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|US4546644 *||Jan 9, 1984||Oct 15, 1985||Janos Beny||Method and apparatus for locating the dynamic axis of a sphere|
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|Citing Patent||Filing date||Publication date||Applicant||Title|
|US6945879 *||Aug 22, 2002||Sep 20, 2005||Wilson Sporting Goods Co.||Multi-layered balanced golf-ball|
|US6971263 *||Apr 29, 2003||Dec 6, 2005||Peter Ingalls Colman||Golf ball precision balancing system|
|US20040038752 *||Aug 22, 2002||Feb 26, 2004||Wilson Sporting Goods Co.||Multi-layered balanced golf ball|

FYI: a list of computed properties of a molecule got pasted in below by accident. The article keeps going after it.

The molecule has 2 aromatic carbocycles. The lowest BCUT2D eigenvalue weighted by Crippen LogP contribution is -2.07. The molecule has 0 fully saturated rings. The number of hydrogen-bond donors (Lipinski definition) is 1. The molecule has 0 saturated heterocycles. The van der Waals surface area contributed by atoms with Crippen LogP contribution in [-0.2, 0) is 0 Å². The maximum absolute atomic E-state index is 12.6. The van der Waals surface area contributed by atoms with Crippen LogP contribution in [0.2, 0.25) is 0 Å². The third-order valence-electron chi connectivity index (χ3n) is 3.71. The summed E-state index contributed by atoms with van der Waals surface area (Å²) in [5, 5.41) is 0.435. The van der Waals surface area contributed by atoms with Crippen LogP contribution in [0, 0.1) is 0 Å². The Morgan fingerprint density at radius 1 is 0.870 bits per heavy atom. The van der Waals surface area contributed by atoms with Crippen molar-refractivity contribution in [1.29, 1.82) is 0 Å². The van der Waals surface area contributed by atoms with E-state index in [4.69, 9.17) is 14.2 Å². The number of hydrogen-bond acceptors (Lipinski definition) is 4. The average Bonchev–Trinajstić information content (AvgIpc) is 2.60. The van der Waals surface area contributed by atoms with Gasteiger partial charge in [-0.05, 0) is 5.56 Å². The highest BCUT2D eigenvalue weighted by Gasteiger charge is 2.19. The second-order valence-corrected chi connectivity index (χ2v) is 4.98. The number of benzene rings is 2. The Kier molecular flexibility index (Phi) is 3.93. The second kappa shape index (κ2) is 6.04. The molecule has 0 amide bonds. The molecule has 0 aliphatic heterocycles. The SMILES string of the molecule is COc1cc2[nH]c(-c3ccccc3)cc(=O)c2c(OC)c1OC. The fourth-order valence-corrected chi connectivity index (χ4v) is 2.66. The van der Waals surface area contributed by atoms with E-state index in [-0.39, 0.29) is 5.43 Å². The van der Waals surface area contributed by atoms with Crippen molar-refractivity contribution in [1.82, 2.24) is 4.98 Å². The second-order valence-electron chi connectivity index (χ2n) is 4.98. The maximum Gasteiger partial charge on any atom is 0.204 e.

|US20060179454 *||Jan 18, 2006||Aug 10, 2006||Shusman Chad W||Method and apparatus for internet-based interactive programming|
|US20150086717 *||Nov 14, 2012||Mar 26, 2015||Sang Hwa Jeong||Mass-production method of real spin golf ball|
|Dec 1, 1993||FPAY||Fee payment|
Year of fee payment: 4
|Feb 14, 1998||REMI||Maintenance fee reminder mailed|
|May 31, 1998||LAPS||Lapse for failure to pay maintenance fees|
|Aug 11, 1998||FP||Expired due to failure to pay maintenance fee|
Effective date: 19980603